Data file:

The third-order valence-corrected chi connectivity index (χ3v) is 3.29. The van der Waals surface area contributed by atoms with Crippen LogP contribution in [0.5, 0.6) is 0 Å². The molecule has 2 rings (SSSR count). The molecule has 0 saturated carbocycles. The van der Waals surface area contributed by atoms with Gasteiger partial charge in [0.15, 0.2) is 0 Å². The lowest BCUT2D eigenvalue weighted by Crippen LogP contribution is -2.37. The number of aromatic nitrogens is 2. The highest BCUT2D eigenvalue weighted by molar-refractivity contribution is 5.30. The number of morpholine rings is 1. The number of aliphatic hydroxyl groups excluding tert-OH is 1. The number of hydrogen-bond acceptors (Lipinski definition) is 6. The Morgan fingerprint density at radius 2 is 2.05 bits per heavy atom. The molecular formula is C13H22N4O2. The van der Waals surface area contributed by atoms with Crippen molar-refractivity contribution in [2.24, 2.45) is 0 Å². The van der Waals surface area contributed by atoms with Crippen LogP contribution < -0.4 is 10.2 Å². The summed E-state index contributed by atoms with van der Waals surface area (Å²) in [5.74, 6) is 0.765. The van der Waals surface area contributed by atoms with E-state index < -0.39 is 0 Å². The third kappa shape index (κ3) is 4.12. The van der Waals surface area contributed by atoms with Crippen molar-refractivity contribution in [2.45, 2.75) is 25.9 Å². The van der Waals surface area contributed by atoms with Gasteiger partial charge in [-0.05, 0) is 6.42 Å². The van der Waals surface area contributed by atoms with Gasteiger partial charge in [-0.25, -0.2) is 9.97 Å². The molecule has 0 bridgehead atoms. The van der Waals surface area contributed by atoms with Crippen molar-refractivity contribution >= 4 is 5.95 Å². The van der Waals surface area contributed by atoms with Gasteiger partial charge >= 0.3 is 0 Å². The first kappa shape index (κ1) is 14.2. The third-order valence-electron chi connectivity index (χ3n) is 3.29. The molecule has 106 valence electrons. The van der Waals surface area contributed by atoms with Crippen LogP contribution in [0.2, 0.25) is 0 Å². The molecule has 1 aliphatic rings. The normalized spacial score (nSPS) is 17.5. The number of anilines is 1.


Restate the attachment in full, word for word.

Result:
The third-order valence-corrected chi connectivity index (χ3v) is 3.29. The van der Waals surface area contributed by atoms with Crippen LogP contribution in [0.5, 0.6) is 0 Å². The molecule has 2 rings (SSSR count). The molecule has 0 saturated carbocycles. The van der Waals surface area contributed by atoms with Gasteiger partial charge in [0.15, 0.2) is 0 Å². The lowest BCUT2D eigenvalue weighted by Crippen LogP contribution is -2.37. The number of aromatic nitrogens is 2. The highest BCUT2D eigenvalue weighted by molar-refractivity contribution is 5.30. The number of morpholine rings is 1. The number of aliphatic hydroxyl groups excluding tert-OH is 1. The number of hydrogen-bond acceptors (Lipinski definition) is 6. The Morgan fingerprint density at radius 2 is 2.05 bits per heavy atom. The molecular formula is C13H22N4O2. The van der Waals surface area contributed by atoms with Crippen molar-refractivity contribution in [2.24, 2.45) is 0 Å². The van der Waals surface area contributed by atoms with Crippen LogP contribution < -0.4 is 10.2 Å². The summed E-state index contributed by atoms with van der Waals surface area (Å²) in [5.74, 6) is 0.765. The van der Waals surface area contributed by atoms with E-state index < -0.39 is 0 Å². The third kappa shape index (κ3) is 4.12. The van der Waals surface area contributed by atoms with Crippen molar-refractivity contribution in [2.45, 2.75) is 25.9 Å². The van der Waals surface area contributed by atoms with Gasteiger partial charge in [-0.05, 0) is 6.42 Å². The van der Waals surface area contributed by atoms with Gasteiger partial charge in [-0.25, -0.2) is 9.97 Å². The molecule has 0 bridgehead atoms. The van der Waals surface area contributed by atoms with Crippen molar-refractivity contribution >= 4 is 5.95 Å². The van der Waals surface area contributed by atoms with Gasteiger partial charge >= 0.3 is 0 Å². The first kappa shape index (κ1) is 14.2. The third-order valence-electron chi connectivity index (χ3n) is 3.29. The molecule has 106 valence electrons. The van der Waals surface area contributed by atoms with Crippen LogP contribution in [0.2, 0.25) is 0 Å². The molecule has 1 aliphatic rings. The normalized spacial score (nSPS) is 17.5. The number of anilines is 1.